In a recent post I focused on giving back in our communities. Today we’ll focus on giving back to other businesses. We’ll start with the topic of mentoring.
I arranged a meeting with a friend of mine and Anthony March, the Vice President of Eve Ambulette here in Brooklyn. My friend wanted some advice on starting a service providing transportation for patients to hospitals and clinics in the area. Over the course of the next 30 minutes, Anthony provided insights that my friend may not have learned elsewhere, or at least not have discovered easily. Anthony also gave my friend ideas that sparked different interests, helping him settle on a new potential venture. Those few minutes made a world of difference, and epitomize what mentorship is all about.
What is Mentoring?
There are many different views of what mentoring involves. Some may look at the above example and regard it as simply giving advice (and indeed, that did happen), since they view mentoring as an ongoing process. For the sake of this discussion, let’s use the definition offered by the American Speech-Language-Hearing Association:
Mentoring is a developmental partnership through which one person shares knowledge, skills, information, and perspective to foster the personal and professional growth of someone else.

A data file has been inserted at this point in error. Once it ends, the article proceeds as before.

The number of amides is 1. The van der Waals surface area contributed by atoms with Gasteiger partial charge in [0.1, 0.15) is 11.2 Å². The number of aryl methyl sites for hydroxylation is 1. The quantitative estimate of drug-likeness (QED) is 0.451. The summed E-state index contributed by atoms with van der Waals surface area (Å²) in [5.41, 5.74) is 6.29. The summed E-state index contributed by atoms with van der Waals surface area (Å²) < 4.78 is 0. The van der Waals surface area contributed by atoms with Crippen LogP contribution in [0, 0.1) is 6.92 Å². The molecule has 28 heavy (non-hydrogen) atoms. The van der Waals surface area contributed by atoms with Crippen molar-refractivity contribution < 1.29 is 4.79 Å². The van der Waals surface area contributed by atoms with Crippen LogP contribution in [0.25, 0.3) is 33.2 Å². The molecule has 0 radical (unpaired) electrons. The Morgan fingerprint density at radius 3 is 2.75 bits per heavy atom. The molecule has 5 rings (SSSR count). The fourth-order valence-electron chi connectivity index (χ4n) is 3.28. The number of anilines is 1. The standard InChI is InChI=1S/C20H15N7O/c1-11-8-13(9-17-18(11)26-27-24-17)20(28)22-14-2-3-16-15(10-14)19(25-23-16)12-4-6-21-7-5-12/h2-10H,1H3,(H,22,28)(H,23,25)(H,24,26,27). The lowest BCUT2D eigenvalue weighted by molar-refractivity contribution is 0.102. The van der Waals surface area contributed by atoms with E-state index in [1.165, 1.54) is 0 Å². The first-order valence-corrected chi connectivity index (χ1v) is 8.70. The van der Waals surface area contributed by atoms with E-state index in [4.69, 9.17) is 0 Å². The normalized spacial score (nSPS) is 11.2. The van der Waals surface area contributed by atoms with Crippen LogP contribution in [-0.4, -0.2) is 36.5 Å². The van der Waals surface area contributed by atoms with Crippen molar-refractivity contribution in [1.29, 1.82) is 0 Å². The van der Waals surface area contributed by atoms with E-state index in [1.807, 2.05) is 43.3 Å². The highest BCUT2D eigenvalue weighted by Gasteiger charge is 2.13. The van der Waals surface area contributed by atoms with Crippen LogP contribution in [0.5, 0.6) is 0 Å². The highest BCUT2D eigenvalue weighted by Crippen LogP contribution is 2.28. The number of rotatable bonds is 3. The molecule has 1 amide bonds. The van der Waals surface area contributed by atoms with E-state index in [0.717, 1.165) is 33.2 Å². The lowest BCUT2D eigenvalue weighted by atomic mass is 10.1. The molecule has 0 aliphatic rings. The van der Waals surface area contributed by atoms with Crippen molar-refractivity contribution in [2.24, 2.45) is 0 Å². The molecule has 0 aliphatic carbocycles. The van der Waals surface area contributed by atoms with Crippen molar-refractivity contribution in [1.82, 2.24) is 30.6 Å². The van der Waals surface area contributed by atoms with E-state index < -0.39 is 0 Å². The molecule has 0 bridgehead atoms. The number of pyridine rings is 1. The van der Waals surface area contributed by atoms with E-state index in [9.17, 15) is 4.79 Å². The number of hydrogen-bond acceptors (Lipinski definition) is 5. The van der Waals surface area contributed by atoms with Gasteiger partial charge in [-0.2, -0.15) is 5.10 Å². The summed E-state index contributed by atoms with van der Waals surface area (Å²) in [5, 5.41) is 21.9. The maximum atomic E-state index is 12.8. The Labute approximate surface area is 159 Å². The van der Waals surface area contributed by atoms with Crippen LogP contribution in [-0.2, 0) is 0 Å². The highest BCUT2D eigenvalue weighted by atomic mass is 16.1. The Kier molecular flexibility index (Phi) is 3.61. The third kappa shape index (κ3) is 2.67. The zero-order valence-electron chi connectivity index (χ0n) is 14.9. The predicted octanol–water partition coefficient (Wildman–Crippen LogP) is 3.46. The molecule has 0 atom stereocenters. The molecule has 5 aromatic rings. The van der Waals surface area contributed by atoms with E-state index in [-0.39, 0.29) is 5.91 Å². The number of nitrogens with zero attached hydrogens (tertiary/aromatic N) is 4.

The article which offered the definition above went on to describe both informal and structured mentoring models, and states they happen in one-on-one and group settings. Thus, Anthony’s offering of advice to my friend falls within the informal, one-on-one mentoring model.
The fact is we all need mentoring at some point. In many cases, we need (and hopefully receive) ongoing mentoring. Sometimes it comes from a particular individual who is our go-to source for advice and training. More often, you’ll probably have many mentors throughout your lives. Some may help you throughout your journey; others will appear for a particular period in time, and then move on. Yet all are necessary, and their guidance is invaluable. As you achieve insight, gain experience, and have success, this puts you in a position to help others just like someone helped you . This raises the question…
What Does it Take to Become a Mentor?
F. John Reh wrote a series of articles on mentorship for About.com, examining what a mentor is and does, ways to find a mentor, and on becoming a mentor. The last mentioned article indicates the following two essential qualities all business mentors need: